Although cottages were built at a later date for the lighthouse workers, they originally lived inside the lighthouse and reared pigs on site for consumption. Our tour guide also showed us a picture of the original lighthouse which managed to drop off the cliff edge into the ocean.
Despite the glorious sunshine, it was rather a blustery day. Breathing in the heady scent of bluebells on the headland, I made my way back to the car park and took a long, last look at the stunning views along the coast before jumping in the van and heading for home.
TIPS & CONCLUSIONS
- If you’re travelling along country roads, it’s always best to over-estimate your journey time when making plans. Winding about narrow lanes and giving way to, or backing up for, oncoming traffic will slow you down to a certain extent.
- Although we manage quite well in our smaller camper, think twice about navigating country lanes if you are in a larger motorhome or towing a caravan. It isn’t always that easy to tell from a map how wide the roads are; and if you meet another large vehicle coming the other way, one of you has to draw the short straw and reverse to a suitable passing place.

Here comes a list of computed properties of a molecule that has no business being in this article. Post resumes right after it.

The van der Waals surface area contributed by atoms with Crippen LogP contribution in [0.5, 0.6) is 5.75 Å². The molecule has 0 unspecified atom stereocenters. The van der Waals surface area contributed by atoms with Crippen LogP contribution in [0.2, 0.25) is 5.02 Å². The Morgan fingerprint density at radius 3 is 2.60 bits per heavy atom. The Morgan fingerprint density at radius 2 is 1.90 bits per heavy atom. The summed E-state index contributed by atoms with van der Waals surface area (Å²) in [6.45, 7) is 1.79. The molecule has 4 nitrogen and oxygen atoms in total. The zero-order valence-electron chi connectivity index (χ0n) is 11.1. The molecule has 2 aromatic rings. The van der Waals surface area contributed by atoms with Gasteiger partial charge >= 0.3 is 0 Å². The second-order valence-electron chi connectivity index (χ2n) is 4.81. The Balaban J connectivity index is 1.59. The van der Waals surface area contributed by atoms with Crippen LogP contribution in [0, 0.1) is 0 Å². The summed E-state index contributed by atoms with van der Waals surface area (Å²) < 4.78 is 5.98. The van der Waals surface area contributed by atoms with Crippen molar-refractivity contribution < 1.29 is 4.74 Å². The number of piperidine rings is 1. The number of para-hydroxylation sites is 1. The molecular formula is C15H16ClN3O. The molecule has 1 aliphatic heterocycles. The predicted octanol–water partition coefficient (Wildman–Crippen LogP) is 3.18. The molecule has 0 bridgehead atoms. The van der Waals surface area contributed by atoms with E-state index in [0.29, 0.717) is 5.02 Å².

- Price of fuel in rural locations can be quite high. If your engine guzzles the fuel like ours does, think ahead and plan where your next top‑up point is. We’ve sometimes looked these up online (e.g. Bing/Google Maps) before going away and we usually use supermarkets where it’s cheaper, tying it in with a food shop when necessary.
We’ll soon be posting another blog for all you Steve’s Cycle Shorts fans, so if you haven’t subscribed yet, just pop your email address in the box to the right and it will automatically be sent to you.
In Steve’s next entry, he’s obsessing about floaters… So whether you’re a cycling nut or not, I think you’ll enjoy tuning in and finding out what on earth it’s all about!
Bye for now and ‘Happy Campervanning’, folks!
PS – Lost & Found
The pixie/pisky keyring (pictured) was found on a park bench when we took our walk in Torquay’s ‘hinterland’. Despite the fact that he has been lost, he appears pretty chipper – either that, or he’s had botox and can’t make any other facial expressions. If you want to know which bench I found him on, please get in touch.
You can also read about our adventures in my book Campervan Capers. Available at all major outlets online. Click here for more info.